About Kolkata

Kolkata - the city of joy, extremes and paradox

A land of bewildering array of diversity and contrasts, Kolkata conjures up different images to people depending on the experience they felt while visiting this ancient city.

The cultural and intellectual capital of India sits gently on the east bank of the Hooghly River which is a silent but dominant character in the long, roller-coaster journey of the city from the colonial times.

Formerly Calcutta, the city is not just the capital of West Bengal, but a commercial and cultural gateway to the north-eastern parts of India.

A knowledge hub with a host of top educational institutions and traditional centres, Kolkata has been the chief torch bearer of intellectual ascendancy of India over the decades.

Kolkata Port is the oldest in the country offering riverine link to neighbouring countries like Myanmar and SE Asian nations.

Kolkata city spread over 205 sq. km has nearly 5 million residents.

But the urban agglomeration (1,887 sq.km) which comprises the city and its vast suburbs is one of the fastest growing clusters in the world having a population of 14 million.

Kolkata Metropolitan area is the third most populous one in India after Delhi and Mumbai.

As of 2008, its GDP adjusted for purchasing power parity (PPP) was estimated to be US$104 billion, which is third highest after Mumbai and Delhi in the country.

Teeming with people drawn from different parts of India, Kolkata is a veritable melting pot of humanity.

While Bengali is native language of the people, Hindi, Urdu, Assamese and others are also spoken in public spaces because of large presence of linguistic and ethnic minorities.

At present, Kolkata is at a crossroads facing a number of challenges like urban pollution, traffic congestion, extreme poverty, logistics bottlenecks and other socio-economic problems.

Capital of British India

In the late 17th century, the three villages that predated Kolkata were ruled by the Nawab of Bengal under Mughal suzerainty.

After the Nawab granted the East India Company a trading licence in 1690, the area was developed by the company into a fortified mercantile base.

Nawab Siraj ud-Daulah recaptured the fort in 1756 after the company started evading taxes and began to increase the military might of its fort.

With deft manoeuvres, East India Company regained the trading post in thenext year itself.

In 1793, the British extended its full sovereignty after Mughal governorship (Nizamat) was abolished.

Under the East India Company and later after the British Crown took over the administration, Kolkata served as the capital of colonial India until 1911.....More


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But its geographical location in the northeast and the growing Bengali nationalism made the British to shift the capital to New Delhi in 1911.

The city was the centre of the Independence movement and remains the most happening spot in Indian politics.

Following the Independence in 1947, Kolkata which was once the centre of modern education, science, culture, and politics had to undergo stagnation for decades with the focus having shifted to New Delhi.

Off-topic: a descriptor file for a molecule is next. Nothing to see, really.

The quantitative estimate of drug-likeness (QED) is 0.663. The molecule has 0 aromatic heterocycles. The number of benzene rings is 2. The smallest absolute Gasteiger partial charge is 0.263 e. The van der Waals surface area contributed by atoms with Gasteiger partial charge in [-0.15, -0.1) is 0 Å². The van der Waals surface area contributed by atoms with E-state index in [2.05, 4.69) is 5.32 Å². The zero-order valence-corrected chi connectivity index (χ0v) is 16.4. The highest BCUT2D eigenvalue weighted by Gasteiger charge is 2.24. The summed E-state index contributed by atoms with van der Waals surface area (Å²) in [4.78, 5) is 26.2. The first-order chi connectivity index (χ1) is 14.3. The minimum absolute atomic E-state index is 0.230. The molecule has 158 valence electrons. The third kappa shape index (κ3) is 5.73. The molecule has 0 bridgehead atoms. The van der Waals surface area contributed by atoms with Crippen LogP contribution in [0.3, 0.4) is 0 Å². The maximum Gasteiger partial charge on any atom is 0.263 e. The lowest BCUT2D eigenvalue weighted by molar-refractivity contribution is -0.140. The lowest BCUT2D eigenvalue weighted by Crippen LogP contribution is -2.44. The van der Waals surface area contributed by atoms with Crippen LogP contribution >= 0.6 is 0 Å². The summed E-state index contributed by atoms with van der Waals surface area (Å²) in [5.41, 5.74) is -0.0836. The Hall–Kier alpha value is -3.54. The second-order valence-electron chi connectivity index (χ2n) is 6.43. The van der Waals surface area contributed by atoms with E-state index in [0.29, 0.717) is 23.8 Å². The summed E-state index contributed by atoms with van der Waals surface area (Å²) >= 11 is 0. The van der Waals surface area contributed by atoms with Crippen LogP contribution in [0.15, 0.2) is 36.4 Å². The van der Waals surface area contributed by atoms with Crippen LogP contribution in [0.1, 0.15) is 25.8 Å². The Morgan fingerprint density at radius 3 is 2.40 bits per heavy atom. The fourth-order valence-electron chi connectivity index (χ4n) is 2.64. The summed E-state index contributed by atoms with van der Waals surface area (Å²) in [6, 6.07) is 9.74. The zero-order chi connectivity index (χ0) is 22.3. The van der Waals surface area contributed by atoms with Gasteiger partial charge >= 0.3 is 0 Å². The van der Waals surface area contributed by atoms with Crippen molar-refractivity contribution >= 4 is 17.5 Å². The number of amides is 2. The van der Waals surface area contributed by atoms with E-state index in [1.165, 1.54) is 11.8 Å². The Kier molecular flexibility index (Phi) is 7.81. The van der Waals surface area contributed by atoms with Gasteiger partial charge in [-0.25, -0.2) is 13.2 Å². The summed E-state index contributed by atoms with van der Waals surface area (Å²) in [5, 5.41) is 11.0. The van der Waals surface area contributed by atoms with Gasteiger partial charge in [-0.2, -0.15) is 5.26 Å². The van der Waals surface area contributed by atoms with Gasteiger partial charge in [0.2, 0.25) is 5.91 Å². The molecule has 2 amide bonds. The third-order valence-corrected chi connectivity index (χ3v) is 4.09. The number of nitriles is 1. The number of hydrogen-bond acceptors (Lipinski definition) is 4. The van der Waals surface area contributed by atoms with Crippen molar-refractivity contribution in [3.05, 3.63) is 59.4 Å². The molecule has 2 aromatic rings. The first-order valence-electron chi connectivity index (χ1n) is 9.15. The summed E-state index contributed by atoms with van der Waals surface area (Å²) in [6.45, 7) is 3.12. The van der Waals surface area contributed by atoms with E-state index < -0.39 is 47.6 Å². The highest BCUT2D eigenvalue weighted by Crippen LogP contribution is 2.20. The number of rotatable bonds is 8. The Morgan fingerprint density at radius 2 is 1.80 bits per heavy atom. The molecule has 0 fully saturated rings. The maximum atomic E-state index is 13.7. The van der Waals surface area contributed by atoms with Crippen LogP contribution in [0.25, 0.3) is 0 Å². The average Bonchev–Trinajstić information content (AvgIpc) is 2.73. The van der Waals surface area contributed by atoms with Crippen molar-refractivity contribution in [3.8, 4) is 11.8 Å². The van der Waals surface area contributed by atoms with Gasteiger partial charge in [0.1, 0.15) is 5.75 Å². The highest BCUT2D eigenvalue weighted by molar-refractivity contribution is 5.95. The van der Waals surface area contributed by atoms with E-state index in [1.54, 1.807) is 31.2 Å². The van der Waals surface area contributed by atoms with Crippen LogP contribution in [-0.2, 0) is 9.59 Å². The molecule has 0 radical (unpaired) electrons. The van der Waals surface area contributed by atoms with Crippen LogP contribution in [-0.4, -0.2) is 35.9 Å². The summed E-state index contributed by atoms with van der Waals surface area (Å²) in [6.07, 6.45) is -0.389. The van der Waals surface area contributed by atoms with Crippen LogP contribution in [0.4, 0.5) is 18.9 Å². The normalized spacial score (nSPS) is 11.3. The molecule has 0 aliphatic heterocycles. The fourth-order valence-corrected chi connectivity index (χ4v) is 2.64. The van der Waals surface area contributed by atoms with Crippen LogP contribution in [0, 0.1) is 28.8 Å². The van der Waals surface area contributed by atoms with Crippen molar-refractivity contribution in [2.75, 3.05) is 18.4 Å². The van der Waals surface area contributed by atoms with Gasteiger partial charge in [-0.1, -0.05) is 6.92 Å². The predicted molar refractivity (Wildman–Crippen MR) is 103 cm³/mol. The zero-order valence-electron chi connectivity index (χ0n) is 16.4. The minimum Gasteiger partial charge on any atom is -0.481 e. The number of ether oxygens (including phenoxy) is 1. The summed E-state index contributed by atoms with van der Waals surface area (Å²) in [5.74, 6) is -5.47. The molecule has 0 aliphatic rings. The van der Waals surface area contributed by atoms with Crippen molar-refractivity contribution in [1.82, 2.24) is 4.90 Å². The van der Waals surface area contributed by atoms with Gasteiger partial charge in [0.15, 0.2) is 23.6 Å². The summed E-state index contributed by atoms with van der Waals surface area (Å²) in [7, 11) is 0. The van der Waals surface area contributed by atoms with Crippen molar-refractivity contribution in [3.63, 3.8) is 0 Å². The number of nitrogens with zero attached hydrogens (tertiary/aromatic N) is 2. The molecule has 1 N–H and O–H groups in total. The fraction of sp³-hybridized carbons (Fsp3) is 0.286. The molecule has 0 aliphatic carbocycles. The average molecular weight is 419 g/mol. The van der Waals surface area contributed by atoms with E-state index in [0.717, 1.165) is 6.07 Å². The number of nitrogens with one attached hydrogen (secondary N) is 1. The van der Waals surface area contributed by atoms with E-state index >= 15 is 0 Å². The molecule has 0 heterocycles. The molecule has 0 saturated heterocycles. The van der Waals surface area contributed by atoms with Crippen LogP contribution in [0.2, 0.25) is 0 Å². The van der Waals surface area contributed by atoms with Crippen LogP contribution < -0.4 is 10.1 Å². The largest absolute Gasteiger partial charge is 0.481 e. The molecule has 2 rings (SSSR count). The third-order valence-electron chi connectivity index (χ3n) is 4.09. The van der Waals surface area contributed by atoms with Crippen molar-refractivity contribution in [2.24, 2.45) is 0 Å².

However, from the beginning of 2000, there has been a marked change in the political and social discourse in Kolkata leading to economic revival.

City of intellectuals, debates

A city that takes immense pride in owning up Nobel laureate Rabindranath Tagore, the 19th Century poet, dramatist and towering Bengali litterateur, has never ceased to amaze outsiders in consistently shaping up larger-than-life personalities across various disciplines.

Some popularfigures who have become 'ready reckoners' in India are Swami Vivekananda, Sri Ramakrishna, Aurobindo Ghosh, Subhas Chandra Bose, Bankim Chandra Chatterjee, Mother Teresa, Satyajit Ray, Ashok Kumar, Manna Dey, Jagadish Chandra Bose, Jyoti Basu, Bimal Roy, Buddhadeb Bhattacharjee and Mamata Banerjee.

Kolkata became the fulcrum of Bengal renaissance in late 19th-early 20th century and contributed much to the cultural growth of the Indian subcontinent in terms of literary output, fine arts, dramas, theatre, films and theological discourses.

Many people from Kolkata including Nobel laureates have contributed to the arts, the sciences, and other specialised disciplines, while the Kolkata culture features idiosyncrasies that include distinctively close-knit neighbourhoods (paras) and freestyle intellectual exchanges (adda).

Bengali films are known for their realistic portrayals that have won global awards over decades. Films directed by Satyajit Ray, Sandip Ray, Ritwik Ghatak, Mrinal Sen, Tapan Sinha, Rituparno Ghosh and Buddhadeb Dasgupta have deep interplay of human emotions with realistic plots that have worldwide audience.

The scientific institutes like Agri Horticultural Society of India, Geological Survey of India, Botanical Survey of India, Calcutta Mathematical Society, Indian Science Congress Association, Zoological Survey of India, Institution of Engineers, the Anthropological Survey of India and Indian Public Health Association have done seminal research that contributed to the national growth.

Though home to major cricketing venue Eden Gardens and franchises, Kolkata differs from other cities as it gives prime importance to football and other sports.

The rich legacy of the British Raj

The recorded history of Kolkata began in 1690 with the arrival of East India Company which was consolidating its trade business in Bengal.